Yes. It is obvious with adults and especially with children. Through their practice they become less aggressive people. They think of alternatives to violence, and I believe that the world becomes a better place as a result of this type of training. To take it to the point where there is a perfect reflection of the spirit in physical technique—that’s another issue entirely. What you will do will mirror how you train. If you train with boxers all of the time, then you’ll be able to deal with boxers. If you practice with grapplers, then you’ll be able to deal with grapplers. If you’re not used to how a boxer attacks and you get into a physical confrontation with one, you are going to be in trouble unless you are such an incredible genius that you can see the theory behind shomenuchi and how to do it entering in an irimi movement, and then apply that to a fly punch combination of a world-class boxer. To do that requires a kind of genius. You have to keep a reasonable perspective. There are many who become aiki philosophers, and think “Ah! I have a theory about this, I’ve discovered it! You know, it seems right, it’s good.” Then, when they meet a skilled person who is really trying to clean their clock, they may be disappointed in what they can actually pull out of their training. Aikido is a martial art. It is an effective method, but it takes a long time to master. Mastery takes very careful observation and careful study. You’ve got to risk a little too.
Risk in what sense?
Well, this is hard to talk about because it’s such a complex process. Before you can understand harmony, you’ve got to understand conflict, because if there’s no conflict, there’s nothing to harmonize. Studying conflict is dangerous. What I try to do in my own training is get right on the borderline, where I’m really stretching my own limits, trying to understand the nature of conflict. That’s where my cross-training comes in.
So you take physical risks and mental risks, in the sense that you really challenge your assumptions.
Yes. Also, I feel that I’m risking my self-image.
So you’re taking emotional risks as well?
You have to put it all on the line if you’re going to be honest about your practice.
Now you were saying that the art must be flexible enough to deal with all manner of situations, all manner of attacks, on a technical level. So your cross-training both widens your experience and deepens your understanding of conflict in the physical, emotional, and cognitive or theoretical senses. What kind of cross-training are you doing?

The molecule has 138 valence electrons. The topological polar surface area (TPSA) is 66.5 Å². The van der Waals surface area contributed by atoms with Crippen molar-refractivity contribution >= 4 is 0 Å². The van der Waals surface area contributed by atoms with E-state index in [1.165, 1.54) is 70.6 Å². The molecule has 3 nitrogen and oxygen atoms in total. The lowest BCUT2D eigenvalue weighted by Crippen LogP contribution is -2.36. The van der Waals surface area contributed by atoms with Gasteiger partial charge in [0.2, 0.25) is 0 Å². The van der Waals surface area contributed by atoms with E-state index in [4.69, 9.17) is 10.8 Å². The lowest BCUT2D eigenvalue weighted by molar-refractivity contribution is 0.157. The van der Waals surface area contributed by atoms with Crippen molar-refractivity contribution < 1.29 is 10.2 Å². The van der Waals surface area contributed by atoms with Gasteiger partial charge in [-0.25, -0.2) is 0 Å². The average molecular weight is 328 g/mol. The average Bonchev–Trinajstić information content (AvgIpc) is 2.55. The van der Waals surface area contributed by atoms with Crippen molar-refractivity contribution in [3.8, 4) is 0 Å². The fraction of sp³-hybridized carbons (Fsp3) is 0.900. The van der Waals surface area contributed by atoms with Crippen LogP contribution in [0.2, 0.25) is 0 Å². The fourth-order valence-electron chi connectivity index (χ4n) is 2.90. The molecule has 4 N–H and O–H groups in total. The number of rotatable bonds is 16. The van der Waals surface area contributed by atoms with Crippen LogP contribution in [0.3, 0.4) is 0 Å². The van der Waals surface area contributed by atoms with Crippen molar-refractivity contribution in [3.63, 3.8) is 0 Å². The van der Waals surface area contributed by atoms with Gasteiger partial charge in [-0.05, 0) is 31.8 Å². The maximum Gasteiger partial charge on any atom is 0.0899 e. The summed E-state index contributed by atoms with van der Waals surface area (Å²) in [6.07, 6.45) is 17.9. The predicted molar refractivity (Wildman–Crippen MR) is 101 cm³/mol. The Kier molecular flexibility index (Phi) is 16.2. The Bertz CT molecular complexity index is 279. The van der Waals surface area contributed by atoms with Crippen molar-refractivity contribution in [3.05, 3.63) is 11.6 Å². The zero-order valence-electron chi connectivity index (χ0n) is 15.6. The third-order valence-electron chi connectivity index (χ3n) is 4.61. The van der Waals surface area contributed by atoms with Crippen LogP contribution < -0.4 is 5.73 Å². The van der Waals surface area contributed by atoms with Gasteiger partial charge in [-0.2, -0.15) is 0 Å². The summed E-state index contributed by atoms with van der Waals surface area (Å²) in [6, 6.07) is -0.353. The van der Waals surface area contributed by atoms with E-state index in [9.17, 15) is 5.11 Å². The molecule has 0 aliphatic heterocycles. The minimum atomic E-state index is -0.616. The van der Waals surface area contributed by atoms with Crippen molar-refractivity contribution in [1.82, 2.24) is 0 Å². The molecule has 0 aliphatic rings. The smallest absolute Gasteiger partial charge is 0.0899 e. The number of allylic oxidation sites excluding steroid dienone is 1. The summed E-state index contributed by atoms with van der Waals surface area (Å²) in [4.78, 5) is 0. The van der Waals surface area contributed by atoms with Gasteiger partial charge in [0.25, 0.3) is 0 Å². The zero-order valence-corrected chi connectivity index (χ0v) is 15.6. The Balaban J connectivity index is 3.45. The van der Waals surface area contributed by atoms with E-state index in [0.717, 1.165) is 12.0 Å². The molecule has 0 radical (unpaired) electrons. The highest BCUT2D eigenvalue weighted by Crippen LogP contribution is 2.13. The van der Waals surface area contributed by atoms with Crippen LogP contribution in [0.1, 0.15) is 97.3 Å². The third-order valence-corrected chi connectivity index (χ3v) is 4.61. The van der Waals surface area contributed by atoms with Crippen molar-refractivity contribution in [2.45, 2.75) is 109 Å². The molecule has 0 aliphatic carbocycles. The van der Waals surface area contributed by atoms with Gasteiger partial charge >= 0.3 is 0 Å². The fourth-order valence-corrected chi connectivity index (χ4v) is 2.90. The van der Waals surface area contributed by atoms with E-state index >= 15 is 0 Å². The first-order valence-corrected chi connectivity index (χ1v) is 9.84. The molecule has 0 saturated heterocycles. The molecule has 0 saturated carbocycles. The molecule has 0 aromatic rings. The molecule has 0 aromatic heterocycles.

I did American-style boxing. I found a boxing coach to work with who was a Golden Gloves Champion. He has trained many amateur champions and currently spars with professional boxers. He and I sparred about twenty rounds a week. We did drills on footwork, focus mitts—all of the traditional methods for American boxing. I also practice jujutsu. I visit the Machado brothers in Redondo Beach, California, for training in Brazilian jujutsu, then work with some of my students and other martial artists in Seattle. I find some of the things they have come up with to be very intriguing. While on a philosophical level there may be a lot of differences, on a mechanical level I find what they do fascinating. Their personal manner and their style of doing martial arts are quite exceptional.
So where does it all fit in to aikido? I’m giving myself a semi-sabbatical and just trying to absorb these things the way they’re given to me, without trying to approach it as an aikido instructor. I’m just trying to approach it as a human being and then see what it means to me. Also, these other disciplines are highly competitive; they tend to be more aggressive in their training. For me, this sort of training brings up very personal things that go all the way back to my childhood.
I don’t really have any idea now where my cross-training is going to end up, or how it will affect my aikido practice. I feel that it will have some effect. One key way in which it helps me is that it puts me in a training situation where I don’t have much control. In an aikido class, the situation is very orderly and you always know the outcome.
There is a lot of risk involved. It’s dangerous to box. You risk all sorts of things, even without boxing competitively. I had to stop boxing due to an eye injury.